It started with my first book report in the third grade.
Reading the book was no problem, of course, but I still had to write a report and make a poster. Thanks to my familiarity with Spongebob's boating school misadventures, I knew how difficult and terrible writing an essay could be, so I effectively pushed the thought out of my mind. I finally remembered the looming project a few days before it was due, and if my parents hadn't taken pity on me and helped me put together my poster that night, I don't know what I would have done.
This first big project of my scholastic career became my gateway into the world of procrastination. Ever since that fateful night in the third grade, I have known how important it is to work on large assignments a little bit at a time in order to avoid spending one long, agonizing night on a project meant to take a week or more.
But despite the fact that I knew it was wrong, I never stopped putting things off until the last minute. I tried to change my ways, believe me. Whenever I received a rubric for an upcoming project, I tried to begin planning immediately. I sketched schematics for posters, outlined papers, checked out library books, and even created schedules for myself with plenty of time built in to gradually complete the assignment.
But project after project, year after year, elementary to middle to high school, I continued to procrastinate.
The trend has continued through my college years, though I try to talk myself out of it every new semester. After my first stressful season of college exams, I promised myself to start assignments the day they were assigned in order to keep up with the massive amounts of reading, writing, and studying I had encountered at the university. These well-intentioned efforts have all ultimately ended in vain, as I still found myself writing papers the morning they were due even in this final semester of my undergraduate career.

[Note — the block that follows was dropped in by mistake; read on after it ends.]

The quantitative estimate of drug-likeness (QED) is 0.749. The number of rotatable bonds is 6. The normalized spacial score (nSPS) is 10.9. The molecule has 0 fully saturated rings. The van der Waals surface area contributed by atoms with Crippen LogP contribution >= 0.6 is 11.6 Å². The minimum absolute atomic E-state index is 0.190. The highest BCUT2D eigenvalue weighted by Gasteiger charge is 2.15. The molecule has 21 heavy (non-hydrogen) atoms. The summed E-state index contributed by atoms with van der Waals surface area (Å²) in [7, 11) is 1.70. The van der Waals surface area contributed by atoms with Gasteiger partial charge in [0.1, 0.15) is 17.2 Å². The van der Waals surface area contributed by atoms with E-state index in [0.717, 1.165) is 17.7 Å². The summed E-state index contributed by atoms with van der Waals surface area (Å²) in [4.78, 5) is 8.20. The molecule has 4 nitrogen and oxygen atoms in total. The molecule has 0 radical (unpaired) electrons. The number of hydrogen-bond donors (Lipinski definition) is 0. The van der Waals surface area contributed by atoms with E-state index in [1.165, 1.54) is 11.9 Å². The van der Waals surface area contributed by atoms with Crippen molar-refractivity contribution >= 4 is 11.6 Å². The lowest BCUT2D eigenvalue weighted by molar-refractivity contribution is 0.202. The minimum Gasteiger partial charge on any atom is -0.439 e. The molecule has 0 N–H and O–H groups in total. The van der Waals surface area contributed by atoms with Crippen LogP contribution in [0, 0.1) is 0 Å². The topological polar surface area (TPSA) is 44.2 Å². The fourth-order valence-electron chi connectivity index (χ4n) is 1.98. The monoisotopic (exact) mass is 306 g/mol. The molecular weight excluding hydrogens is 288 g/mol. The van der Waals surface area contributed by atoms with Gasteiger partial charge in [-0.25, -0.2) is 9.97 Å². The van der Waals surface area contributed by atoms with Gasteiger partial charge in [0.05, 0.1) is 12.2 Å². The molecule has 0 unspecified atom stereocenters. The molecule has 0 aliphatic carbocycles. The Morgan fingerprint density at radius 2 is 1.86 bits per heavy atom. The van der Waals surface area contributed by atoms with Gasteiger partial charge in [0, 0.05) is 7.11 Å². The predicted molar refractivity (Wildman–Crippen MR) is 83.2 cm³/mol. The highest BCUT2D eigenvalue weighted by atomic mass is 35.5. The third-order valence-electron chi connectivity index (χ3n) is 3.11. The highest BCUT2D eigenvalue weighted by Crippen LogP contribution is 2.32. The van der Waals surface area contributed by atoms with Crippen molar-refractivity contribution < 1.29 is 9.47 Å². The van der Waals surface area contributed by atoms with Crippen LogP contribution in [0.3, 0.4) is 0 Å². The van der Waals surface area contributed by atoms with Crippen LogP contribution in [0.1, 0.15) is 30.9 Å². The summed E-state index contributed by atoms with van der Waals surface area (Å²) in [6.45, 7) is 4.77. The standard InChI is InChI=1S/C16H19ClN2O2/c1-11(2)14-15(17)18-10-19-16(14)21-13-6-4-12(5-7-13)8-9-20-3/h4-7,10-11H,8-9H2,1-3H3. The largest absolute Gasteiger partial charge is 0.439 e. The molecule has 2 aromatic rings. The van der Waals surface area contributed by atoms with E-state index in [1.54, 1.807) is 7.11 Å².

I have known this about myself since childhood, and have frequently tried (and failed) to change my tendency to procrastinate. But it has taken me this long to realize that my procrastination is not entirely a bad thing.
My tendency to wait on assignments, though sometimes limiting my ability to polish them before turning them in, has actually provided the pressure I needed to produce good work in a timely manner. As a perfectionist, I would spend unlimited time on every paper I write, if given the chance. But waiting until I have the pressure of a deadline gives me the motivation I need to work efficiently.
An impending deadline gives me just the right amount of stress to generate creative, problem-solving ideas for projects and papers. As a result, I sometimes find it hard to write well when I know I won't have to submit a piece for a week. But when I feel I'm running out of time, my survival instinct kicks in and helps me to perform to the best of my ability.
It can be hard to see friends of mine who work differently, finishing their projects ahead of time with significantly less stress. And I know that I should try to set personal completion deadlines for myself so I have more time to polish my work before the actual due date. But after all these years of putting off assignments until the last possible minute, I've realized that I just work well under pressure, and there's nothing wrong with that.